“This is what I listen to every weekday morning right after the 10 o’clock news,” said Aunt Margaret. She was my great-aunt, actually— my grandmother’s eldest sister— and I’d been sleeping on her couch near Mile One in Victoria, B.C.
It was a CBC radio program called Morningside, hosted by Don Harron. That was 30 years ago, and that program has been my morning companion through the years, through Peter Gzowski as host, and then Shelagh Rogers. I listened to it from a house trailer in a First Nations community in northern Saskatchewan. I listened to it from a one-room log cabin with wood heat and no running water. I listened to it from a shack on the side of a mountain in Kelowna. I could and I did and I’ve never stopped listening to it, even when, years later, they created what I thought was a dumbed-down version of the show and put Jian Ghomeshi as its host, asking questions intended to be edgy (I guess) but I found simply unimportant and dull… more of interest to a 19-year-old, apparently the new "age demographic" the CBC was targeting. Since then the questions have become more interesting and Ghomeshi has improved as a host (as, according to my friend Julie, he would, with practice), and I still listen to the show when I have the opportunity.
It makes me remember Aunt Margaret, long gone now, who introduced me to the CBC and its many excellent programs. She also introduced me to washing all the fruit and vegetables when you bring them home from the store, before putting them into the fridge. And to the idea that a young man invited over for a game of chess was being “forward” if he brought a bottle of wine along. I didn’t agree with that one then, and I don’t now; I guess it was a generational thing.
CBC Radio has been a good companion to me all these years, many of which I’ve spent alone during the day. For a while there I read all the Canada Reads books so that when they had the conversations about them during the show I would know what they were talking about. After a couple years I gave that up; some of the books were a boring slog and there is already too little time in a life to read all the books that really interest you. However, the Canada Reads event brought Canadian authors to the attention of Canadians, and that was a good thing. There were some impressive books in there, certainly. There were also some that got far more kudos than they deserved.
Shelagh Rogers as host of the morning show was likable and when she gave that job up and began hosting The Next Chapter, an interview show on Monday afternoons with Canadian authors, I was there with my bells on. Oh, she could make those books sound fabulous! I’d get them from the library, all excited … and then about half the time, if not more, I’d be sorely disappointed. I’d find the writing poor, the editing seemingly non-existent, the — snooze. Oh Shelagh, do we have such different tastes in books? Apparently we do, or, as my internet acquaintance Eugene remarked, “She’s there to shill for CanLit.” She’s very good at it, too. I’ve been suckered in many a time.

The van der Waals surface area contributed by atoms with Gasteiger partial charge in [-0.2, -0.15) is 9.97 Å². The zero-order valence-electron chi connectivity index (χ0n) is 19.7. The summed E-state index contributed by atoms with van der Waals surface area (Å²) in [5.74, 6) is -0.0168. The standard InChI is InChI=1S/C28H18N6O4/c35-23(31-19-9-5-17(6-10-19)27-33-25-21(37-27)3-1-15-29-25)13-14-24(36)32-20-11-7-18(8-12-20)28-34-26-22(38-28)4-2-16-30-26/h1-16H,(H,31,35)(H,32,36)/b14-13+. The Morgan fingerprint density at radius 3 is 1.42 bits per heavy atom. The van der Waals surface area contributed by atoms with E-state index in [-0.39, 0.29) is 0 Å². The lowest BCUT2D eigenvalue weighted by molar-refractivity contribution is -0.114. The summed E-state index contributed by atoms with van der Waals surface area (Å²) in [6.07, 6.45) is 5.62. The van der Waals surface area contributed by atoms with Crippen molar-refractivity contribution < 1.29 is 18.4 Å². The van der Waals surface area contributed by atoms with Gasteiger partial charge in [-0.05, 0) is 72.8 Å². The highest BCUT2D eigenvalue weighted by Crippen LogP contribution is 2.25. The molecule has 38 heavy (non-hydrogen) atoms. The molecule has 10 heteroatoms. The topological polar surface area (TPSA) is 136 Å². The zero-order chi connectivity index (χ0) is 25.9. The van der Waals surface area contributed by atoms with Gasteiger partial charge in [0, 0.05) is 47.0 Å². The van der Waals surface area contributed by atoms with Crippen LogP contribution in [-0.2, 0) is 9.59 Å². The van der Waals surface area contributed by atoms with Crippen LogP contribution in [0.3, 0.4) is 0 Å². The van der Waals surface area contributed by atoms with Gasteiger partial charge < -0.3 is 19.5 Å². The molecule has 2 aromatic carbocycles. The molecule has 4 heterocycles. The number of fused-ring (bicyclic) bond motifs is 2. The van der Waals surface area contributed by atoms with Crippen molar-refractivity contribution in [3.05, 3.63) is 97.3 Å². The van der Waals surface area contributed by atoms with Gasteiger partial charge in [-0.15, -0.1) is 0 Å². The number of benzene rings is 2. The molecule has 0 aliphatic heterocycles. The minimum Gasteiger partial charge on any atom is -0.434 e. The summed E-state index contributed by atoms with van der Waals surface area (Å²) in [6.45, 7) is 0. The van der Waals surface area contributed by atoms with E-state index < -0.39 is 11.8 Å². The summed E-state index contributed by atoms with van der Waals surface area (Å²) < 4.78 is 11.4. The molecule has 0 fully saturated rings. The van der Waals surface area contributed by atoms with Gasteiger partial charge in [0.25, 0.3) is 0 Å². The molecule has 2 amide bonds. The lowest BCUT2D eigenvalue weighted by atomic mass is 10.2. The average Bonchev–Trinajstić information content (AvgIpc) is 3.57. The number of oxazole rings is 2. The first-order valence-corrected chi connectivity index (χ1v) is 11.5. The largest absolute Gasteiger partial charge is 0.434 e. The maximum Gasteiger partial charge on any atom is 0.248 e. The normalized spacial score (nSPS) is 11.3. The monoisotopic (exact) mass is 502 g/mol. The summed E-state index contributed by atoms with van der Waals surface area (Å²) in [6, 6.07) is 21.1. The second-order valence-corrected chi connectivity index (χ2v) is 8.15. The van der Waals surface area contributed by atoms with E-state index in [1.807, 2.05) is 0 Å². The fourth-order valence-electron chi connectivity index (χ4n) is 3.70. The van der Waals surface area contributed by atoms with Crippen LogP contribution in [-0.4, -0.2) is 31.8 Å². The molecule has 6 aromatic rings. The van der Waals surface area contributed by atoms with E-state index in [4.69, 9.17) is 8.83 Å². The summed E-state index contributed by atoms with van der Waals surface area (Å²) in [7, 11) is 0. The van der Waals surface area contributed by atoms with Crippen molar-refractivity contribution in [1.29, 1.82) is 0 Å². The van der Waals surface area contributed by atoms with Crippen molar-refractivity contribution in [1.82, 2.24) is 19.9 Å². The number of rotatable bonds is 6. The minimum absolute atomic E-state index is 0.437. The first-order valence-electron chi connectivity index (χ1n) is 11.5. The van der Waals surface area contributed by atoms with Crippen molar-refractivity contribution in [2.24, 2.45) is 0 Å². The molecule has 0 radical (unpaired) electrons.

An occasional feature on Shelagh's show is “If You Liked That, Then You’ll Like This.” That is usually a book by a non-Canadian, and this is one by a Canadian. Several weeks ago “that” was Tina Fey’s Bossypants; “this” was Kelly Oxford’s Everything is Perfect when You’re a Liar. I ordered them both from the library and started with Bossypants. I was laughing out loud by the time I finished reading the dedication, and chuckled all the way through. Then the Canadian book was up. What a treat this would be! I thought, until I read two chapters without cracking a smile (I wanted to be entertained! Yes! just like I want to laugh at The Big Bang Theory, but it’s.not.funny either. I know, the sitcom-watching world disagrees with me bigtime but … take out the laugh track, folks, and I bet you won’t be laughing either) and decided to return it to the library without finishing it.
And this is as close as I’m coming to a book review, because really, what good are they? Aside from telling you a bit about a book’s plot and characters (which I haven't done here, so this isn't even close to being a book review, is it?), reviewing a book is such a subjective affair. It truly is a different-strokes-for-different-folks thing and tastes in literature differ widely, not only between people but between different times in the same person’s life. A book that is fascinating and informative and inspiring when you read it at age 20 is often flat, dull and old hat when you’re 40. And sometimes it’s the other way around. There are times in your life when a book can move you, and times when the same book leaves you cold because it isn’t what you need at the moment. I couldn't get through Proust's Remembrance of Things Past when I was 30, or even when I was 40, but I bet now I could.
I will always listen to and probably act upon book recommendations made by my friends. Some of the books they rave about may be stinkers, but others will be a revelation (Thank you, Bev, for introducing me to The Buckshaw Chronicles.) When you love books and reading, you will be open to anything and make up your own mind about everything.
But I don’t trust Shelagh anymore. Fool me once, Shelagh … fool me twice … but dammit, you fool me every time!